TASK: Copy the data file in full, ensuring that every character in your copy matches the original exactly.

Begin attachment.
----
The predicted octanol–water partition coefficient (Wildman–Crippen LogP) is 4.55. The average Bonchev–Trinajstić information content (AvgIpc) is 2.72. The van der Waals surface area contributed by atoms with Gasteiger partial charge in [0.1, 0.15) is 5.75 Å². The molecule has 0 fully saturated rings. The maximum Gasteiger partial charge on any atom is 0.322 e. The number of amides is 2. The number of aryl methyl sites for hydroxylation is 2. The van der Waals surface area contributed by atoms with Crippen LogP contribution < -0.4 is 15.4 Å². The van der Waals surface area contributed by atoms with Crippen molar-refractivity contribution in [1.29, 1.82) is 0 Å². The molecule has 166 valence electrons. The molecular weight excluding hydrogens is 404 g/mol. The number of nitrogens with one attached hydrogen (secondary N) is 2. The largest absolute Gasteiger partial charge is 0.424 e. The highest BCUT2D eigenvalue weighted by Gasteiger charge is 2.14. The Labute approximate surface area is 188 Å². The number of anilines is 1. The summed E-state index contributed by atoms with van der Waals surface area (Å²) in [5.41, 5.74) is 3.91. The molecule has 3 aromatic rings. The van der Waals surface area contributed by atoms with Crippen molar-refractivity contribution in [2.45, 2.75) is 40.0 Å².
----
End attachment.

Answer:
The predicted octanol–water partition coefficient (Wildman–Crippen LogP) is 4.55. The average Bonchev–Trinajstić information content (AvgIpc) is 2.72. The van der Waals surface area contributed by atoms with Gasteiger partial charge in [0.1, 0.15) is 5.75 Å². The molecule has 0 fully saturated rings. The maximum Gasteiger partial charge on any atom is 0.322 e. The number of amides is 2. The number of aryl methyl sites for hydroxylation is 2. The van der Waals surface area contributed by atoms with Crippen LogP contribution < -0.4 is 15.4 Å². The van der Waals surface area contributed by atoms with Crippen molar-refractivity contribution in [1.29, 1.82) is 0 Å². The molecule has 166 valence electrons. The molecular weight excluding hydrogens is 404 g/mol. The number of nitrogens with one attached hydrogen (secondary N) is 2. The largest absolute Gasteiger partial charge is 0.424 e. The highest BCUT2D eigenvalue weighted by Gasteiger charge is 2.14. The Labute approximate surface area is 188 Å². The number of anilines is 1. The summed E-state index contributed by atoms with van der Waals surface area (Å²) in [5.41, 5.74) is 3.91. The molecule has 3 aromatic rings. The van der Waals surface area contributed by atoms with Crippen molar-refractivity contribution in [2.45, 2.75) is 40.0 Å².